... Hunter of Daily Kos: "The Sanders campaign says it's a misunderstanding and nobody was attempting to mislead workers." ...

... CW: When I watched Sanders' ad, it was followed by a paid ad by Marco Rubio that made me want to punch him in the face. Here it is. He's more obnoxious than Trump. Do not punch your computer:

Michael Cohen of the Boston Globe: "What happens in Iowa ... doesn't matter.... It's not that what happens in Iowa won't affect the trajectory of the race; it very well might. But more likely than not, Iowa's caucus results will only hasten -- or delay -- outcomes that appear already baked into the race."

Actual News, etc.

Julie Davis of the New York Times: "The Obama administration will move on Friday to require companies to report to the federal government what they pay employees by race, gender and ethnicity, part of a push by President Obama to crack down on firms that pay women less for doing the same work as men. The new rules, Mr. Obama's latest bid to use his executive power to address a priority of his that Congress has resisted acting on, would mandate that companies with 100 employees or more include salary information on a form they already submit annually that reports employees' sex, age and job groups."

Lauren French of Politico: "President Barack Obama took a victory lap Thursday evening. During a short speech to House Democrats at their policy retreat here, Obama counted off his biggest policy achievements as president while predicting that Democrats would win the White House next November. The partisan speech was designed to excite Democrats already squarely behind Obama." ...

... CSPAN has the speech here. President strong> Obama's appearance begins at 8 min. in.

Michael Schmidt & Helene Cooper of the New York Times: "Pentagon officials have concluded that hundreds more trainers, advisers and commandos from the United States and its allies will need to be sent to Iraq and Syria in the coming months as the campaign to isolate the Islamic State intensifies."

Jordan Fabian of the Hill: "White House press secretary Josh Earnest on Thursday threw cold water on the idea President Obama would accept an appointment to the Supreme Court after he leaves office."

Michael Shear of the New York Times: "President Obama signed a presidential memorandum on Thursday creating a White House task force on cancer, the first step in what Vice President Joseph R. Biden Jr. has called a 'moonshot' to cure the disease, administration officials said. The president appointed Mr. Biden to lead the panel, which will include representatives from at least 13 government agencies. The group's first meeting will be on Monday, officials said." (Also linked yesterday afternoon.)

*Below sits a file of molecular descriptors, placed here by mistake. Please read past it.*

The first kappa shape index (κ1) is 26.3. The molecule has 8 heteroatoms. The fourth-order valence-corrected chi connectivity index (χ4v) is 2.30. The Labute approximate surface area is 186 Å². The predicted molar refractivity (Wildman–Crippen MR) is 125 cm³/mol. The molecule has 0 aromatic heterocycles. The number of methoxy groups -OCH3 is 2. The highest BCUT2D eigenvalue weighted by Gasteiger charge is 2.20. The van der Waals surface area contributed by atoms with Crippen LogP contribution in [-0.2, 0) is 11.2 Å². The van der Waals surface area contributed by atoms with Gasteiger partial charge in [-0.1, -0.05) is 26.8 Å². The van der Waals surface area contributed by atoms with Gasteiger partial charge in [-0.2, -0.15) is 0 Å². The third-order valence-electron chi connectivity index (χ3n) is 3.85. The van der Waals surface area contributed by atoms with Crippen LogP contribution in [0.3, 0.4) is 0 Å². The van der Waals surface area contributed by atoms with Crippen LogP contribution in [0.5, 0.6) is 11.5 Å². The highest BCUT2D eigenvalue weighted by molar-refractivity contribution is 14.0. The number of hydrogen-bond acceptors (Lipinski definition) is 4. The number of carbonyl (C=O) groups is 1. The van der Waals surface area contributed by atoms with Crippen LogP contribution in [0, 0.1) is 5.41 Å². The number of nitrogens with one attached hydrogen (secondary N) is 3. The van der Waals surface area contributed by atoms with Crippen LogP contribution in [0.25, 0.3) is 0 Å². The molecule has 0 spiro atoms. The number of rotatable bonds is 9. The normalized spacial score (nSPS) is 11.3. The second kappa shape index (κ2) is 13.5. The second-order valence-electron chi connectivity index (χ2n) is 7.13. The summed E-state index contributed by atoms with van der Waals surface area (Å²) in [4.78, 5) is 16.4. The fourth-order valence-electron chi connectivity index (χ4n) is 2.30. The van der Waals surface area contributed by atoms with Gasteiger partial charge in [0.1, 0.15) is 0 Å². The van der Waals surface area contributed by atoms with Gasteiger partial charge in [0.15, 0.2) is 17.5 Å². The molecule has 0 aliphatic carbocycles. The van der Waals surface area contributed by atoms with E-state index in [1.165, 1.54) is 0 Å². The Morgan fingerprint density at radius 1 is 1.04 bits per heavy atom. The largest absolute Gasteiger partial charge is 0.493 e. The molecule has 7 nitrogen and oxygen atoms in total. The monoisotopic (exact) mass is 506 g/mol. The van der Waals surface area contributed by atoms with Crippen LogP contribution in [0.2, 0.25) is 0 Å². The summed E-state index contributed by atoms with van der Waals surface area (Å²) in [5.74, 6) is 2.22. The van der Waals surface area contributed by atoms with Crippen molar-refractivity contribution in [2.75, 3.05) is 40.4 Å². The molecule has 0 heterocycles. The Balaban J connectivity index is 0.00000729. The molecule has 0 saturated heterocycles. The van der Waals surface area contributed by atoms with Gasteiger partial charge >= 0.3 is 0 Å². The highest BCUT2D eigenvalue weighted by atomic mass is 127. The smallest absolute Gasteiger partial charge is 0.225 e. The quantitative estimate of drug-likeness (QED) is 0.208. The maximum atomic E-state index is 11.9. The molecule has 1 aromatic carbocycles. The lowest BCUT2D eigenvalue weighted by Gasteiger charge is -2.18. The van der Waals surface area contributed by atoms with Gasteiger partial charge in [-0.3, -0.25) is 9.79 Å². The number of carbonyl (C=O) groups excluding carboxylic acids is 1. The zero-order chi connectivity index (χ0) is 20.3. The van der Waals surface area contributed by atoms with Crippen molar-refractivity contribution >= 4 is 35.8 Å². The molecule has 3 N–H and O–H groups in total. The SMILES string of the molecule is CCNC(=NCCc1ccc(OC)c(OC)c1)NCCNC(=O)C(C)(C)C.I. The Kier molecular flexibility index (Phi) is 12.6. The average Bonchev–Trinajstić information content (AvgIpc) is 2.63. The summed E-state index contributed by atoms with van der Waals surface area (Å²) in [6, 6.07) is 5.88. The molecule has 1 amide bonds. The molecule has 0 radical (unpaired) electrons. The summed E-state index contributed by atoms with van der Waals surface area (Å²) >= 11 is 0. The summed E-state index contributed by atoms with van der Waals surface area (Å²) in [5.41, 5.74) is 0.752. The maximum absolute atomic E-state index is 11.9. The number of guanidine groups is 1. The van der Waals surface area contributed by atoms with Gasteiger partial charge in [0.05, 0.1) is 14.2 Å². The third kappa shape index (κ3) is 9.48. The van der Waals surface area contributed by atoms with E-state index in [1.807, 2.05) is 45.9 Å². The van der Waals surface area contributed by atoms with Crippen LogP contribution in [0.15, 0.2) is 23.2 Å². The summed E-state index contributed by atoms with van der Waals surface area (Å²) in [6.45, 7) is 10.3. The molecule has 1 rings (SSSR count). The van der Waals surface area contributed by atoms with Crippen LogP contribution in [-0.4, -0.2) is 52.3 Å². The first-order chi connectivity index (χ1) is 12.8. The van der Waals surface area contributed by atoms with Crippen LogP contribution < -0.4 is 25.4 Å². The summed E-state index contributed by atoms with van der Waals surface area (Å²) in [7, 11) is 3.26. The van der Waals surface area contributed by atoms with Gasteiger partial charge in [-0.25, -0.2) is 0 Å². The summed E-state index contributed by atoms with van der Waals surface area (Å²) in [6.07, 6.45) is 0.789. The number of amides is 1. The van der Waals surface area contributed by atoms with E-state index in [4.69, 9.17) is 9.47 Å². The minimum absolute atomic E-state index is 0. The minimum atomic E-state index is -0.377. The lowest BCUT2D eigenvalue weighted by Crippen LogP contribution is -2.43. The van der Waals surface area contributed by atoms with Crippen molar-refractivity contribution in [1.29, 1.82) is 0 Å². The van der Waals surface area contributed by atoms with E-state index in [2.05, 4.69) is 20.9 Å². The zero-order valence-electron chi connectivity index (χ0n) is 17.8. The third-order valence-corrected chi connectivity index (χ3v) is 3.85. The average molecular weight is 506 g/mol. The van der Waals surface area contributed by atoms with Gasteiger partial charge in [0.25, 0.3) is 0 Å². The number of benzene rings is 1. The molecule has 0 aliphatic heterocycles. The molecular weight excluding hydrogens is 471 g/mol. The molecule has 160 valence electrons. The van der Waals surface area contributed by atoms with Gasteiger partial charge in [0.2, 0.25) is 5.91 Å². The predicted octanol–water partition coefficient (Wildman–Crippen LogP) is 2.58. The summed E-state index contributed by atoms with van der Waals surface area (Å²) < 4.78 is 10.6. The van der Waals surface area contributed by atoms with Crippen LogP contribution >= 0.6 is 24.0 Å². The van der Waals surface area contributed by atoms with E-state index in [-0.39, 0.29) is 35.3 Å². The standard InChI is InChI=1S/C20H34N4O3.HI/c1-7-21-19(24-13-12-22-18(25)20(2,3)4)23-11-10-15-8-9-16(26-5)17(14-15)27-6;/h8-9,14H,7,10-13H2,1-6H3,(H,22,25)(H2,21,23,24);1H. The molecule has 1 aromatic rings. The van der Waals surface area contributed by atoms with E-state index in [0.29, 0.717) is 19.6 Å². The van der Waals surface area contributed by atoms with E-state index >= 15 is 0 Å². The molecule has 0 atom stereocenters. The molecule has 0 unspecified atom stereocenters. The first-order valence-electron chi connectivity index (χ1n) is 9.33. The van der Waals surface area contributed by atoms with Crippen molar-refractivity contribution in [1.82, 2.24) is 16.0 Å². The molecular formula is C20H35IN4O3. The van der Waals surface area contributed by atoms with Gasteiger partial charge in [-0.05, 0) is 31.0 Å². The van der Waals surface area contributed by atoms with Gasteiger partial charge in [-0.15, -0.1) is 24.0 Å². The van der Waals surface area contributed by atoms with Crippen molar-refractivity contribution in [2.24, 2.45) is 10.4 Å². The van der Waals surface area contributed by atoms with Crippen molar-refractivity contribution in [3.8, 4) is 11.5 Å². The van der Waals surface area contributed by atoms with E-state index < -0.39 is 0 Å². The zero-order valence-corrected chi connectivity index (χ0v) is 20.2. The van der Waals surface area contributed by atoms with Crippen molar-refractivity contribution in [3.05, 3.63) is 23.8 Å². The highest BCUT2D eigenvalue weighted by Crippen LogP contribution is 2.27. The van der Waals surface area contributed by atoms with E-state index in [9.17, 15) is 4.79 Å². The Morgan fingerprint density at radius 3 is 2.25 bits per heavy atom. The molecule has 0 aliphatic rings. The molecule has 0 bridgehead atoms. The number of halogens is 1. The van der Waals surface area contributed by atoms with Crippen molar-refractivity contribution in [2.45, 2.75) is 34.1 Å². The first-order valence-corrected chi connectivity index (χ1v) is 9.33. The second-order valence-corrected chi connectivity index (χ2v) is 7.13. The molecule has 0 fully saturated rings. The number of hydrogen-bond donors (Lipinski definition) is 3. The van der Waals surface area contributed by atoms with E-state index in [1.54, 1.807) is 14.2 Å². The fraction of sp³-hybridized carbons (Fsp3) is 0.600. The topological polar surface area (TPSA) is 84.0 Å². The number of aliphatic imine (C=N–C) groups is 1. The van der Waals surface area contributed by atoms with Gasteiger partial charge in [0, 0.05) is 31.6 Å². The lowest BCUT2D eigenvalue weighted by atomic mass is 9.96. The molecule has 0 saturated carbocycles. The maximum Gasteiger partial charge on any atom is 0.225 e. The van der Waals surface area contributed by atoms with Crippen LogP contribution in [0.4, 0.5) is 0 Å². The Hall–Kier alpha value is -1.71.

Sen. Elizabeth Warren, in a New York Times op-ed: "The Obama administration has a substantial track record on agency rules and executive actions. It has used these tools to protect retirement savings, expand overtime pay, prohibit discrimination against L.G.B.T. employees who work for the government and federal contractors, and rein in carbon pollution. These accomplishments matter. Whether the next president will build on them, or reverse them, is a central issue in the 2016 election. But the administration's record on enforcement falls short -- and federal enforcement of laws that already exist has received far too little attention on the campaign trail."

Jack Ewing of the New York Times: "Volkswagen may buy back some diesel cars in the United States if it can't make them compliant with air quality rules fast enough, a lawyer for the company says."

CW: Well, I'm just going to link to Paul Krugman's column so you can read it. Not one of his better days, IMO. I'm skipping Tim Egan today; there's just so much Bernie-bashing I can manage in a day. But you know where to find him.

Annals of "Journalism," Ctd.

Peter Sterne of Politico: "The Huffington Post has started appending an editor's note to the bottom of posts about ... Donald Trump.... 'Note to our readers: Donald Trump is a serial liar, rampant xenophobe, racist, birther and bully who has repeatedly pledged to ban all Muslims -- 1.6 billion members of an entire religion -- from entering the U.S.,' reads the note, which was added to an article about Trump's feud with Fox News published last night. The note also includes links to prior coverage of Trump's comments. A Huffington Post spokesperson told Politico that the note will be added to all future stories about Trump." ...